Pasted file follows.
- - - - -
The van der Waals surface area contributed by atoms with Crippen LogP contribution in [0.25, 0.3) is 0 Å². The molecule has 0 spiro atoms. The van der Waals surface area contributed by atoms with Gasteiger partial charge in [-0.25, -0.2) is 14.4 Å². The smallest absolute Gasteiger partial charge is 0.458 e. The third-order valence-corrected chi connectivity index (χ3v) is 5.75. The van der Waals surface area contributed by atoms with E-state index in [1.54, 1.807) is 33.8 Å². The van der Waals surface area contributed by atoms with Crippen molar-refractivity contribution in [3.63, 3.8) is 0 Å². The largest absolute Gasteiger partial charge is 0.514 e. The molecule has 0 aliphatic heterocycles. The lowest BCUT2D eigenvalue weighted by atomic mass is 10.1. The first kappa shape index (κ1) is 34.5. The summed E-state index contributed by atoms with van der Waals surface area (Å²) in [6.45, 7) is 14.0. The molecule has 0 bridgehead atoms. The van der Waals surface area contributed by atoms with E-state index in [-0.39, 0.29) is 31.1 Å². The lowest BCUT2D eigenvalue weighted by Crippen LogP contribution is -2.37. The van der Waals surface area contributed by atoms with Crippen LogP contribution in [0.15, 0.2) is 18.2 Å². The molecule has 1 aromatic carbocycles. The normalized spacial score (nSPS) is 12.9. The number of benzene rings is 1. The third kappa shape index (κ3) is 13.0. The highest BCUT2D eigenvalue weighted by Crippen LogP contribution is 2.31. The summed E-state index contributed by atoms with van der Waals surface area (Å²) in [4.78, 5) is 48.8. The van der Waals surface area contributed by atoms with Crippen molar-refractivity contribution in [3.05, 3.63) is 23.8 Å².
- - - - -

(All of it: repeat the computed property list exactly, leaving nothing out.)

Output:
The van der Waals surface area contributed by atoms with Crippen LogP contribution in [0.25, 0.3) is 0 Å². The molecule has 0 spiro atoms. The van der Waals surface area contributed by atoms with Gasteiger partial charge in [-0.25, -0.2) is 14.4 Å². The smallest absolute Gasteiger partial charge is 0.458 e. The third-order valence-corrected chi connectivity index (χ3v) is 5.75. The van der Waals surface area contributed by atoms with E-state index in [1.54, 1.807) is 33.8 Å². The van der Waals surface area contributed by atoms with Crippen molar-refractivity contribution in [3.63, 3.8) is 0 Å². The largest absolute Gasteiger partial charge is 0.514 e. The molecule has 0 aliphatic heterocycles. The lowest BCUT2D eigenvalue weighted by atomic mass is 10.1. The first kappa shape index (κ1) is 34.5. The summed E-state index contributed by atoms with van der Waals surface area (Å²) in [6.45, 7) is 14.0. The molecule has 0 bridgehead atoms. The van der Waals surface area contributed by atoms with E-state index in [-0.39, 0.29) is 31.1 Å². The lowest BCUT2D eigenvalue weighted by Crippen LogP contribution is -2.37. The van der Waals surface area contributed by atoms with Crippen LogP contribution in [0.15, 0.2) is 18.2 Å². The molecule has 1 aromatic carbocycles. The normalized spacial score (nSPS) is 12.9. The number of benzene rings is 1. The third kappa shape index (κ3) is 13.0. The highest BCUT2D eigenvalue weighted by Crippen LogP contribution is 2.31. The summed E-state index contributed by atoms with van der Waals surface area (Å²) in [4.78, 5) is 48.8. The van der Waals surface area contributed by atoms with Crippen molar-refractivity contribution in [3.05, 3.63) is 23.8 Å².